Will we soon be able to swap heads willy-nilly like Jodorowsky’s short film La Cravate? Will the cryogenic dreams of the Quick 8 come to fruition? It appears that now it is now theoretically possible according to this article from the Telegraph.
Dr Sergio Canavero believes that the technology now exists that will allow surgeons to carry out the Frankenstein-style procedure, which has been tested out on animals since 1970.
Up until now there has been no way to successfully reconnect the spinal cord, leaving the subjects paralysed from the point where the transplant was connected.
Recent advances have meant that re-connecting the spinal cord is now possible, and it is believed that the breakthrough means that previously fatal diseases could be cured.
Speaking of animal tests here’s a video: Experiments in the Revival of Organisms
(Warning: some readers may find the following video extremely disturbing. – ed.)
Showing the reanimation of removed animal organs. Also, the in/famous procedure by Sergei S. Bryukhonenko, a Societ scientist during the Stalinist era. Using a decapitated dogs head showing it reacting to outside stimuli.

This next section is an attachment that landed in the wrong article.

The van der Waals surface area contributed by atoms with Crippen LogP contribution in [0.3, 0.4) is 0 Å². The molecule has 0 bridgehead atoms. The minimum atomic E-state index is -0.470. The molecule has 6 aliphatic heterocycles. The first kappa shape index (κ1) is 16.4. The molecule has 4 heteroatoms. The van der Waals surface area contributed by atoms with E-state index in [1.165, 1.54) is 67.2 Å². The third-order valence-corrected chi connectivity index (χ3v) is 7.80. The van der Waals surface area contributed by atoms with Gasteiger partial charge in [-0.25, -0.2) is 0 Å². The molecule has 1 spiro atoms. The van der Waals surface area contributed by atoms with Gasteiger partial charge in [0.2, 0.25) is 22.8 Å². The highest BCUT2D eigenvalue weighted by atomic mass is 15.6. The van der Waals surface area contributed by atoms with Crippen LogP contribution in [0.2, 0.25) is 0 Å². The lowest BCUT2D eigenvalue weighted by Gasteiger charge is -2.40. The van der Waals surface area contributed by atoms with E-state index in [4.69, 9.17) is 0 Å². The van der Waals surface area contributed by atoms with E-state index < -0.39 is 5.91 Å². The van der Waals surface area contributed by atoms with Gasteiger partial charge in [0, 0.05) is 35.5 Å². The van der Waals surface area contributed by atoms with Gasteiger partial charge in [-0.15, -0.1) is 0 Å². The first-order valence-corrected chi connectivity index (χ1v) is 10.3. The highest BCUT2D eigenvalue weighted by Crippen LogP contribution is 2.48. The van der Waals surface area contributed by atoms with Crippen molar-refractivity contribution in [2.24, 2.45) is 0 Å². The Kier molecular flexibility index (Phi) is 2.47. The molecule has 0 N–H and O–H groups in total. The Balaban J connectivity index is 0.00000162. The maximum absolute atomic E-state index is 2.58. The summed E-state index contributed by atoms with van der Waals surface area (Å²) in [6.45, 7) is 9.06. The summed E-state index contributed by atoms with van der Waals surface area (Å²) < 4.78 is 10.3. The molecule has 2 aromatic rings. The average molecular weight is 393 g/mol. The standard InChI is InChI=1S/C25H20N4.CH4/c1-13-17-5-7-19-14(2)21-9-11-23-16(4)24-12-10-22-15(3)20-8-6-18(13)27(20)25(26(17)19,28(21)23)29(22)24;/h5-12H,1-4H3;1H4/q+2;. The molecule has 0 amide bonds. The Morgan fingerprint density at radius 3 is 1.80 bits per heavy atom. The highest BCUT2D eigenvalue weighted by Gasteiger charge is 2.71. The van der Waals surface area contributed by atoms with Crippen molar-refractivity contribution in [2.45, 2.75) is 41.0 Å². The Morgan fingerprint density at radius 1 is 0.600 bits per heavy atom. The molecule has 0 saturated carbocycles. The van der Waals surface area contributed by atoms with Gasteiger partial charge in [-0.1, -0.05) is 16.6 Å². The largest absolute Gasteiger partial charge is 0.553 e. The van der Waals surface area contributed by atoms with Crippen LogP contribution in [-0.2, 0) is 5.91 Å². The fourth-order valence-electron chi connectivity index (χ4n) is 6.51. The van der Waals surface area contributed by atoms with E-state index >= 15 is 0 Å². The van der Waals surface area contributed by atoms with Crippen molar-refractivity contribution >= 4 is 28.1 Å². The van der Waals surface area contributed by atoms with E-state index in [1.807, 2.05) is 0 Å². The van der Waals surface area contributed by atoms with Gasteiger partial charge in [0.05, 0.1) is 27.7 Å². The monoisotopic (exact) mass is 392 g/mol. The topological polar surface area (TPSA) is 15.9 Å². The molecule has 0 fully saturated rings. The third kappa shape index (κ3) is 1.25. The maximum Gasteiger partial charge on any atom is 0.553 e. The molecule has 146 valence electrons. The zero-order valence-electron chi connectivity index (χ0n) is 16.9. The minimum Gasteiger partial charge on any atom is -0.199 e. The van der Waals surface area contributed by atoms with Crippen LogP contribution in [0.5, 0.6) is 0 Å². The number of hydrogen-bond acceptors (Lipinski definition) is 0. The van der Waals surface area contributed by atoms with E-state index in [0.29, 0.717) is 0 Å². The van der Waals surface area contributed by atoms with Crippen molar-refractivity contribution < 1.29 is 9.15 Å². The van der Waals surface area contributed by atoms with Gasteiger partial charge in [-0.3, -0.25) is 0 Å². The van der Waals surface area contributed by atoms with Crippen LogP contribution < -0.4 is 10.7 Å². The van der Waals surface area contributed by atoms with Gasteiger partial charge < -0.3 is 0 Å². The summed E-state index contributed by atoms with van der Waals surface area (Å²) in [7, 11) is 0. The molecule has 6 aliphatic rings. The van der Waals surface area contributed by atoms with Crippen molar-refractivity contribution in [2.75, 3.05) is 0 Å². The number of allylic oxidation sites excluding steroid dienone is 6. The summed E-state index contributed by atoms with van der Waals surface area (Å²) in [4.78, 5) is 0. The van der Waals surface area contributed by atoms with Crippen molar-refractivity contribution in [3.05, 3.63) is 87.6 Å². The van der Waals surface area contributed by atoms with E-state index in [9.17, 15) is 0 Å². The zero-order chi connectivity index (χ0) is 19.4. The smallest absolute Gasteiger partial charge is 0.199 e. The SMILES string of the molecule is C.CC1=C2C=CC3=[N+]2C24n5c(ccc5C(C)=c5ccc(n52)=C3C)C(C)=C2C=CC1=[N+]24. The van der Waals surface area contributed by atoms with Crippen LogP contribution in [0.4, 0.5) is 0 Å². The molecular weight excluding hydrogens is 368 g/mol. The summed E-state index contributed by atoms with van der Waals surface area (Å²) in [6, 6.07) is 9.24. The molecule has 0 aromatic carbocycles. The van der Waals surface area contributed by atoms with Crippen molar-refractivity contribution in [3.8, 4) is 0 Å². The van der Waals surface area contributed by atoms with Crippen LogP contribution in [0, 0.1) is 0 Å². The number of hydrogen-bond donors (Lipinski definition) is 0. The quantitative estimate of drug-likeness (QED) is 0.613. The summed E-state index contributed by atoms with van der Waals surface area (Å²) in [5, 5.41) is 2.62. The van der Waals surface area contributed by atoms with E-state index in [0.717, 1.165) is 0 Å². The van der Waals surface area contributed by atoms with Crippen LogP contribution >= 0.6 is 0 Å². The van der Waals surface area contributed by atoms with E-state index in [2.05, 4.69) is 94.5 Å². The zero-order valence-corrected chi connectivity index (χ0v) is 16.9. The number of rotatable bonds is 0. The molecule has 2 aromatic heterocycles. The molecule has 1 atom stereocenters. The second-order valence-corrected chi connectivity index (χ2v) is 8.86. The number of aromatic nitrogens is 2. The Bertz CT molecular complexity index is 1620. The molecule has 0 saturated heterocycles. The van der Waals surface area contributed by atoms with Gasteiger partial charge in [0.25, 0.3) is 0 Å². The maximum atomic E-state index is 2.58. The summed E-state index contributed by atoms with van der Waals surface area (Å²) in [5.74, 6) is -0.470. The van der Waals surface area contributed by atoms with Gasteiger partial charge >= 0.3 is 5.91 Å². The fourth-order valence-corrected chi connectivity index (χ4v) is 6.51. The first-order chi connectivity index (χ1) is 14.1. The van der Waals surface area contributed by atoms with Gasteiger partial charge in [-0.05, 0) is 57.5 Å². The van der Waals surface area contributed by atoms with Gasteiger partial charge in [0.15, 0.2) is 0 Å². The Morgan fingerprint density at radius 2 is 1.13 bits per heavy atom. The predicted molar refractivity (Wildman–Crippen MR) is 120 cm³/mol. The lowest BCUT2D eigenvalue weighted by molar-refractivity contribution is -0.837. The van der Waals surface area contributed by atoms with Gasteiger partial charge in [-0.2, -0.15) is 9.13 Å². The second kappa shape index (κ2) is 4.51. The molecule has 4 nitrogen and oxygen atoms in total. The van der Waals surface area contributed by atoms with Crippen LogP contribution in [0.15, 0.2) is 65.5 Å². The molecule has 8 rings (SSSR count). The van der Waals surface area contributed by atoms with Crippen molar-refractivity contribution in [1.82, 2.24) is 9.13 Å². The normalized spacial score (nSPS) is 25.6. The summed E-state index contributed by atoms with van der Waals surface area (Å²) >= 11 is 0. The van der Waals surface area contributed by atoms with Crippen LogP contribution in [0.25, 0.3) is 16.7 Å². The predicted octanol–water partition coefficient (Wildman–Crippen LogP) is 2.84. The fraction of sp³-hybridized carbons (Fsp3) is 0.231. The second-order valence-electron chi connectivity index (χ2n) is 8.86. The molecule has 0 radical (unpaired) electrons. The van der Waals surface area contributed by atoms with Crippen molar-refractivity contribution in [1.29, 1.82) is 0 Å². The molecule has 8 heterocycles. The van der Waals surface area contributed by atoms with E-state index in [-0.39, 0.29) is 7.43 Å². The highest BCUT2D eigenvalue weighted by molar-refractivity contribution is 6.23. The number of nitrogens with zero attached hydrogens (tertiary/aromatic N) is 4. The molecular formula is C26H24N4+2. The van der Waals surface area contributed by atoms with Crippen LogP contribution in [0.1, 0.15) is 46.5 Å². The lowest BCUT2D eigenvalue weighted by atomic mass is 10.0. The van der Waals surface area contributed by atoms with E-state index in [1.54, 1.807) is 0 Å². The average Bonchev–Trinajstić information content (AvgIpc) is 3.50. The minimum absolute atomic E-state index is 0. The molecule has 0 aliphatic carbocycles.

back to the article
However, other experts have dismissed the idea.
Professor Anthony Warrens, from the British Transplantation Society, told the Sun: “Connecting a head to a body is worthless to human beings today. The whole concept is bizarre.”
I agree, it is bizarre yet brings up interesting concepts such as the soul and other philosophical questions.
In 1970 Robert White successfully transplanted the head of a rhesus monkey onto the body of a second rhesus, and Dr Canavero, a member of the Turin Advanced Neuromodulation Group, has proposed using a similar method.
He said: “The greatest technical hurdle to such endeavour is of course the reconnection of the donor’s and recipient’s spinal cords. It is my contention that the technology only now exists for such linkage,” he wrote.
“It is argued that several up to now hopeless medical conditions might benefit from such procedure.”
This is the selling point, the clincher, the appeal to emotions. Yet if there is no soul or Sheldrake‘s morphic resonance, then what is to be lost? Surely we mustn’t allow the decapitation of past dogs, monkeys, and more to go in vain. Or should we? Many years of watching way too many horror movies tells me that this is where things can go absolutely wrong. The noble scientist, oblivious of anything that cannot be proven, breaking open the doors to bestial horrors that torment,maim and kill.
“This is no longer science fiction. This could be done today — now. If this operation is done it will provide a few people with a substantial amount of extra life,” he said. “The only reason I have not gone further is funding.”
However, Dr Calum Mackellar, from the Scottish Council on Human Bioethics, added: “This sounds like something from a horror movie.”
Dr Mackellar gets it, and I think others do as well but for reasons beyond the cautionary tales told in B-movies. It’s taboo, and new terrain that may improve lives.